Thorp Mill - A Compelling Snap of History
by Shutter Stops on 05/30/2012 - 12:06 pm
Tag: Shutter Stops
As Washington becomes ever more identified as a high tech mecca and wine market powerhouse (second only to California in output), it's easy to overlook our pioneer roots. Opportunities for a visit to our colorful history abound though, particularly when you’ve cleared the Cascades and find yourself on the many back roads in central and eastern Washington.
One such stop is the historic Thorp Mill, just scant seconds from I-90 between Cle Elum and Ellensburg. Maintained by the Thorp Mill Town Historical Preservation Society, the Mill serves as an important link to a not-so-distant past when Kittitas Valley residents worked the land around somewhat isolated towns and villages.
What began in the late 1800s as first a saw mill and then a grain mill, historical sources note that in 1907, the energy from the water wheel was utilized to power a steam generator having a 40-horsepower dynamo. This furnished electricity for laundering clothes two mornings each week, and for lighting homes for a few hours each evening. Thus, Thorp earned the distinction of being among the first Washington towns (and and the smallest unincorporated town in the Northwest) to have electricity. The Thorp Mill continued active operation until 1946; 30 years later, it was placed on the National Register of Historic Places and the local Preservation Society took over.
Shutter Stop Tips - If you’re a barn head (I am) and love incorporating flowing water into photos (I do), you’ll happily add the Thorp Mill to your photo library. For exterior images, I recommend a morning shoot, before 9, particularly if it’s a sunny day (though the Mill doesn’t open for inside tours till later).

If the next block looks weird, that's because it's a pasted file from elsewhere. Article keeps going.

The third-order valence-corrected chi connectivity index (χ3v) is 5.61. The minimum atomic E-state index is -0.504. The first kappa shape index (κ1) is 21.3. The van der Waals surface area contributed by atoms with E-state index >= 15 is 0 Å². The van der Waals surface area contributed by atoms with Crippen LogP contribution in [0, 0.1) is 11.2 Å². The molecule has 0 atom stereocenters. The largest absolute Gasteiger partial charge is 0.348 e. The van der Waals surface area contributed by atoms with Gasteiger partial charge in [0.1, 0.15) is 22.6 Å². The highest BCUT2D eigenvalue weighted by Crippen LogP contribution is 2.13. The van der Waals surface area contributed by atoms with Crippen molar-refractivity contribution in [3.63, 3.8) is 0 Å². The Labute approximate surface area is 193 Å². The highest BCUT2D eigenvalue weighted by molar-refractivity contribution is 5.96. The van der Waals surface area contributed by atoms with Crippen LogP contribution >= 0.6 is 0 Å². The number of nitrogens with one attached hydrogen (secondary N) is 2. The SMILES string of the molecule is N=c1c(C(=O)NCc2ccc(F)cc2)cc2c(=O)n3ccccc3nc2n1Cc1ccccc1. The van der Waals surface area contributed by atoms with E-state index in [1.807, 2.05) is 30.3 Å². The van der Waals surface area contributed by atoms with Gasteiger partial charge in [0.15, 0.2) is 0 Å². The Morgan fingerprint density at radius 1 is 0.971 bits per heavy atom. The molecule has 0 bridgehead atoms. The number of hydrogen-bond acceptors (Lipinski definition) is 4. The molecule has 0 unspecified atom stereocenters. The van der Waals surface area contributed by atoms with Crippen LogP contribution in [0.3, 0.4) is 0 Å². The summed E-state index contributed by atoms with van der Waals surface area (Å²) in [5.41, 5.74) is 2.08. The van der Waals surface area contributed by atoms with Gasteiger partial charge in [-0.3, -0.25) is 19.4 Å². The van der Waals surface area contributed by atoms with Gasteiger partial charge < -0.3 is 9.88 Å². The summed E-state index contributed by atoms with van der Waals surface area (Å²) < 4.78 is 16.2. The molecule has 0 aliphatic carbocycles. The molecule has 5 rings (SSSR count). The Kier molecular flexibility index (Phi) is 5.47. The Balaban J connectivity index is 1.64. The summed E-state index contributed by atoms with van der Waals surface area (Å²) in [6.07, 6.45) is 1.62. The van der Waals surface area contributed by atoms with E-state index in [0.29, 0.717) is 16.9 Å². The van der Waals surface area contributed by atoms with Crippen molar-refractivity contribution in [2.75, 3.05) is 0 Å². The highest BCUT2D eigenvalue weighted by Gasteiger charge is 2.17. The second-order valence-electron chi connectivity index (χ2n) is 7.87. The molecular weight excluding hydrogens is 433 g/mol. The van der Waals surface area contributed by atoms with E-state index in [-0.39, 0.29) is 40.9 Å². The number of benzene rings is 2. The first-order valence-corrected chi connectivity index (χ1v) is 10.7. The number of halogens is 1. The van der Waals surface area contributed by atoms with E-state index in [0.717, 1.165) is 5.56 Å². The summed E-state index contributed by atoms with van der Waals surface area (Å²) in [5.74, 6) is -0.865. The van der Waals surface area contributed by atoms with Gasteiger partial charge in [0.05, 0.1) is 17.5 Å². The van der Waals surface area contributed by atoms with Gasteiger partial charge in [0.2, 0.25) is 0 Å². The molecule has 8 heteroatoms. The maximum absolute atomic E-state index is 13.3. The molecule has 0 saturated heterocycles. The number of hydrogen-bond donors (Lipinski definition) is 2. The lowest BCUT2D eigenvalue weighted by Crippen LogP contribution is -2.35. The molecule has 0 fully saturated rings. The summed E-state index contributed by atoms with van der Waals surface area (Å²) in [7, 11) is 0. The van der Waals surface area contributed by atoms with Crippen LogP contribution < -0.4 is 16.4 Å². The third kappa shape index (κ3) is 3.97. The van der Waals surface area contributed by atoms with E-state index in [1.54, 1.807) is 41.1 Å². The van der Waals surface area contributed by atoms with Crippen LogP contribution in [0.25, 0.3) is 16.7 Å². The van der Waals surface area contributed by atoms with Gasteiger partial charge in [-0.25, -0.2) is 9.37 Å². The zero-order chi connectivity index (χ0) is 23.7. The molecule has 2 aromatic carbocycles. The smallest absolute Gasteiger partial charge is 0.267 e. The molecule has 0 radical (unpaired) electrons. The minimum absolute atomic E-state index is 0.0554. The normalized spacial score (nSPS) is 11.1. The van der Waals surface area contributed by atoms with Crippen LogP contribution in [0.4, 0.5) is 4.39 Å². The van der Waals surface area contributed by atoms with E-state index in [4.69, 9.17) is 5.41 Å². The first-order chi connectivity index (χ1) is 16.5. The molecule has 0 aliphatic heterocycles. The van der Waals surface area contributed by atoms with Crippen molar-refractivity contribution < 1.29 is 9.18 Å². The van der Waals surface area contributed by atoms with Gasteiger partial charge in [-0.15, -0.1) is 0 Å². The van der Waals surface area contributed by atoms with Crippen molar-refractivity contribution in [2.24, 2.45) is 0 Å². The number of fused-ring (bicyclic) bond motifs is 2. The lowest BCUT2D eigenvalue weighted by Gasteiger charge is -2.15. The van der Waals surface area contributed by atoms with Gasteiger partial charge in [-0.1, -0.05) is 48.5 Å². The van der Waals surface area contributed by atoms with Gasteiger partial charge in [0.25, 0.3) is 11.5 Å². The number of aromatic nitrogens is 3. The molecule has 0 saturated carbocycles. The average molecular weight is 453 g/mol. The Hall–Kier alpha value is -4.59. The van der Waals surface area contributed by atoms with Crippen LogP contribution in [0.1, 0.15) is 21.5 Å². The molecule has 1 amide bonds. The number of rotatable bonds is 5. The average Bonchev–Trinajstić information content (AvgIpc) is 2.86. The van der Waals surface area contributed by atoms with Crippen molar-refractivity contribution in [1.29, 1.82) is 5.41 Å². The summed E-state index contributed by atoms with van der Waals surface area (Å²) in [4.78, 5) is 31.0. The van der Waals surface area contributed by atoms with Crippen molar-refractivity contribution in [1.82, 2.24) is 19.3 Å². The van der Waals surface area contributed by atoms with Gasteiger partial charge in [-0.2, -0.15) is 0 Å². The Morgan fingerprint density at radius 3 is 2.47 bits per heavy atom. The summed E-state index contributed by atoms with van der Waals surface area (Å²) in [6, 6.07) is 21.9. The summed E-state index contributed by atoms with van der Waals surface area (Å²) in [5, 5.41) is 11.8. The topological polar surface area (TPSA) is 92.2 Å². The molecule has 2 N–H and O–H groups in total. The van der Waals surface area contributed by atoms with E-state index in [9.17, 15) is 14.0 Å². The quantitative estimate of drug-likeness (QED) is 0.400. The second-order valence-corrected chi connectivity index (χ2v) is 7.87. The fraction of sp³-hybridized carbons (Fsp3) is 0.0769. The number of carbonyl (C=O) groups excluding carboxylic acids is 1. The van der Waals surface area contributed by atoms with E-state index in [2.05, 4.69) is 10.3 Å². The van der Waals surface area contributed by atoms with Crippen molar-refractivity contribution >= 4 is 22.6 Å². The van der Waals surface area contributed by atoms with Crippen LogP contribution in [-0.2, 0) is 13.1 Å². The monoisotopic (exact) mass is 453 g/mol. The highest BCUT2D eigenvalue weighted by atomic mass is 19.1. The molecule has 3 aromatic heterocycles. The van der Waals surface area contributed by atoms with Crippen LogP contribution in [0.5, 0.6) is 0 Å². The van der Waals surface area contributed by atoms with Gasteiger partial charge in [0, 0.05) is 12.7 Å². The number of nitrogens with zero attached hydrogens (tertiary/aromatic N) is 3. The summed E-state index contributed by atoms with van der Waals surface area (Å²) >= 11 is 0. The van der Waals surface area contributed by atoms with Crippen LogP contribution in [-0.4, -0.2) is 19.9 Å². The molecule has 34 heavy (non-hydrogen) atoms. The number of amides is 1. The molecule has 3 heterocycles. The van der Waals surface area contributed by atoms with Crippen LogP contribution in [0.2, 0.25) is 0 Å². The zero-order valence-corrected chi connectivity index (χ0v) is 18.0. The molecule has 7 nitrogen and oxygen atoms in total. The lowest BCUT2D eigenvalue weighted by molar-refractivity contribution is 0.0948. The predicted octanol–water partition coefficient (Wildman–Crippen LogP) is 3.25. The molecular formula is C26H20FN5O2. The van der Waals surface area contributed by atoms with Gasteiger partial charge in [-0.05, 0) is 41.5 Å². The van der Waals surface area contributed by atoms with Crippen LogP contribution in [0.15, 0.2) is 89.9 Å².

• Walk around before you shoot. I spent a good 20 minutes just walking around the mill identifying the strongest compositions. To my eye, the flowing water in the foreground nicely anchored the leading lines to the Mill and I set up tripod there.
• Great morning light literally bathes the Mill and the diverted river but get there before nine before the light becomes too harsh.
• If you’re using a digital point and shoot, set your white balance setting to cloudy or shady to emulate the golden light from the morning.
• To achieve the silky flowing water effect (called veiling), set your ISO to its lowest possible setting. You can generally slow the flow of water with a shutter speed of about 1/15 of a second but it’s hard to hold your camera steady at such a slow shutter speed so use a tripod or a monopod if you have one.
• DSLR users -- use your polarizer! It will slow the shutter even more, darken the distracting reflections and glare from the water and saturation the color. Less work to do in post-processing!
• Start at standing level but don’t rule out lower angles for a more impactful foreground. Go to your knees for a different capture. And go wide!
• Go landscape and portrait. Landscape underscores the impressive grounds; portrait emphasizes the water against the vertical Mill.
• Watch how the light changes and move with it. As the increasing morning light slowly overpowered the water flow I liked, I moved to a higher position to capture the great lines and patterns of the Mill’s structure.
• If you’re stopping at mid-day, you can still photograph the east side of the mill; just compensate for the loss of direct light.
• Don’t pass up the chance to shoot the Mill’s machinery amidst the soft glow of late afternoon light. Boost your ISO to avoid using the flash.
If time (and fuel needs) allow, stop in at the Thorp Fruit & Antique Mall , in continuous operation for more than 60 years! I always load up on fresh fruit (cherry season is right around the corner!!) and fill the tank at the neighboring station.
Directions: From I-90 East Take exit 101 (between Cle Elum and Ellensburg) for Thorp Hwy toward Turn left onto S Thorp Hwy, drive through the hamlet of Thorp. Thorp Mill will be on the right.